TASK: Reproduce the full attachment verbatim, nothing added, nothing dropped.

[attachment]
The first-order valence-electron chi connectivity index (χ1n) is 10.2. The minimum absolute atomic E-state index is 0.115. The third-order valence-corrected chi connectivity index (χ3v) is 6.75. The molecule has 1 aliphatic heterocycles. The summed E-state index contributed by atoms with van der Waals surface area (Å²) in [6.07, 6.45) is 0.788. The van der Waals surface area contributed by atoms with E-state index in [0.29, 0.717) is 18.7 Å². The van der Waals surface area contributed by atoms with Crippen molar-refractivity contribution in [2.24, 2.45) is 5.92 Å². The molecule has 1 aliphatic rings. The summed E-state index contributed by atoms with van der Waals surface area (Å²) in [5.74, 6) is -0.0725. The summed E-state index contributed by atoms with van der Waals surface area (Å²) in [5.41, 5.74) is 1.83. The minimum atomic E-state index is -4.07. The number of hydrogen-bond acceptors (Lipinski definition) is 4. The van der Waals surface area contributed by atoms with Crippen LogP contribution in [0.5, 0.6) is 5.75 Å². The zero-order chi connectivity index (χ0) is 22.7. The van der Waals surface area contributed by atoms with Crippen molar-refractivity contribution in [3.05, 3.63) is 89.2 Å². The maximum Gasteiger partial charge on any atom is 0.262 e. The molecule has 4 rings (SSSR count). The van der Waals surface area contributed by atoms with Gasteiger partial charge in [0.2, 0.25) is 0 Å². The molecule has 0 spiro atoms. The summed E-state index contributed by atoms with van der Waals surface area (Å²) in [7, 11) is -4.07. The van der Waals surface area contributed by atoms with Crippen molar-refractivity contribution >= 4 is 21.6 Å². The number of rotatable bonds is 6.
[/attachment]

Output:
The first-order valence-electron chi connectivity index (χ1n) is 10.2. The minimum absolute atomic E-state index is 0.115. The third-order valence-corrected chi connectivity index (χ3v) is 6.75. The molecule has 1 aliphatic heterocycles. The summed E-state index contributed by atoms with van der Waals surface area (Å²) in [6.07, 6.45) is 0.788. The van der Waals surface area contributed by atoms with E-state index in [0.29, 0.717) is 18.7 Å². The van der Waals surface area contributed by atoms with Crippen molar-refractivity contribution in [2.24, 2.45) is 5.92 Å². The molecule has 1 aliphatic rings. The summed E-state index contributed by atoms with van der Waals surface area (Å²) in [5.74, 6) is -0.0725. The summed E-state index contributed by atoms with van der Waals surface area (Å²) in [5.41, 5.74) is 1.83. The minimum atomic E-state index is -4.07. The number of hydrogen-bond acceptors (Lipinski definition) is 4. The van der Waals surface area contributed by atoms with Crippen LogP contribution in [0.5, 0.6) is 5.75 Å². The zero-order chi connectivity index (χ0) is 22.7. The van der Waals surface area contributed by atoms with Crippen molar-refractivity contribution in [3.05, 3.63) is 89.2 Å². The maximum Gasteiger partial charge on any atom is 0.262 e. The molecule has 4 rings (SSSR count). The van der Waals surface area contributed by atoms with Gasteiger partial charge in [0.2, 0.25) is 0 Å². The molecule has 0 spiro atoms. The summed E-state index contributed by atoms with van der Waals surface area (Å²) in [7, 11) is -4.07. The van der Waals surface area contributed by atoms with Crippen molar-refractivity contribution >= 4 is 21.6 Å². The number of rotatable bonds is 6.